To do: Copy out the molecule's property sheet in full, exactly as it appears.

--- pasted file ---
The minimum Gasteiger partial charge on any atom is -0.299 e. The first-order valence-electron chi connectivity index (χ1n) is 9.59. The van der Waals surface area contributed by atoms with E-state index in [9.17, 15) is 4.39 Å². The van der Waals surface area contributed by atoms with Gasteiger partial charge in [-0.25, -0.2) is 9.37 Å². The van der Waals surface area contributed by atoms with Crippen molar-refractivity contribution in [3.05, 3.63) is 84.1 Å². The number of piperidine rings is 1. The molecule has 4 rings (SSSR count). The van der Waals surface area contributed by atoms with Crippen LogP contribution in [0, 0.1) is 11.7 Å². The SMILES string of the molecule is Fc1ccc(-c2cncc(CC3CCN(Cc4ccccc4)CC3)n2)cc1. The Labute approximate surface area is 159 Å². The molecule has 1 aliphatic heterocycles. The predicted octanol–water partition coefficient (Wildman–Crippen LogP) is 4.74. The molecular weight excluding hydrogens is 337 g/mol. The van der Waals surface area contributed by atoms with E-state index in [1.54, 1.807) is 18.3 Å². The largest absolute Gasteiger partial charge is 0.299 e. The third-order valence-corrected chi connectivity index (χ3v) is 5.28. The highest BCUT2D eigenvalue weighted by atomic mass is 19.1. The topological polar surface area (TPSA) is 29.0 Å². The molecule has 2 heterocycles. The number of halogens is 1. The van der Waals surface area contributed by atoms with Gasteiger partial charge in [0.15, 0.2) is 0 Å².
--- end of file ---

The minimum Gasteiger partial charge on any atom is -0.299 e. The first-order valence-electron chi connectivity index (χ1n) is 9.59. The van der Waals surface area contributed by atoms with E-state index in [9.17, 15) is 4.39 Å². The van der Waals surface area contributed by atoms with Gasteiger partial charge in [-0.25, -0.2) is 9.37 Å². The van der Waals surface area contributed by atoms with Crippen molar-refractivity contribution in [3.05, 3.63) is 84.1 Å². The number of piperidine rings is 1. The molecule has 4 rings (SSSR count). The van der Waals surface area contributed by atoms with Crippen LogP contribution in [0, 0.1) is 11.7 Å². The SMILES string of the molecule is Fc1ccc(-c2cncc(CC3CCN(Cc4ccccc4)CC3)n2)cc1. The Labute approximate surface area is 159 Å². The molecule has 1 aliphatic heterocycles. The predicted octanol–water partition coefficient (Wildman–Crippen LogP) is 4.74. The molecular weight excluding hydrogens is 337 g/mol. The van der Waals surface area contributed by atoms with E-state index in [1.54, 1.807) is 18.3 Å². The largest absolute Gasteiger partial charge is 0.299 e. The third-order valence-corrected chi connectivity index (χ3v) is 5.28. The highest BCUT2D eigenvalue weighted by atomic mass is 19.1. The topological polar surface area (TPSA) is 29.0 Å². The molecule has 2 heterocycles. The number of halogens is 1. The van der Waals surface area contributed by atoms with Gasteiger partial charge in [0.15, 0.2) is 0 Å².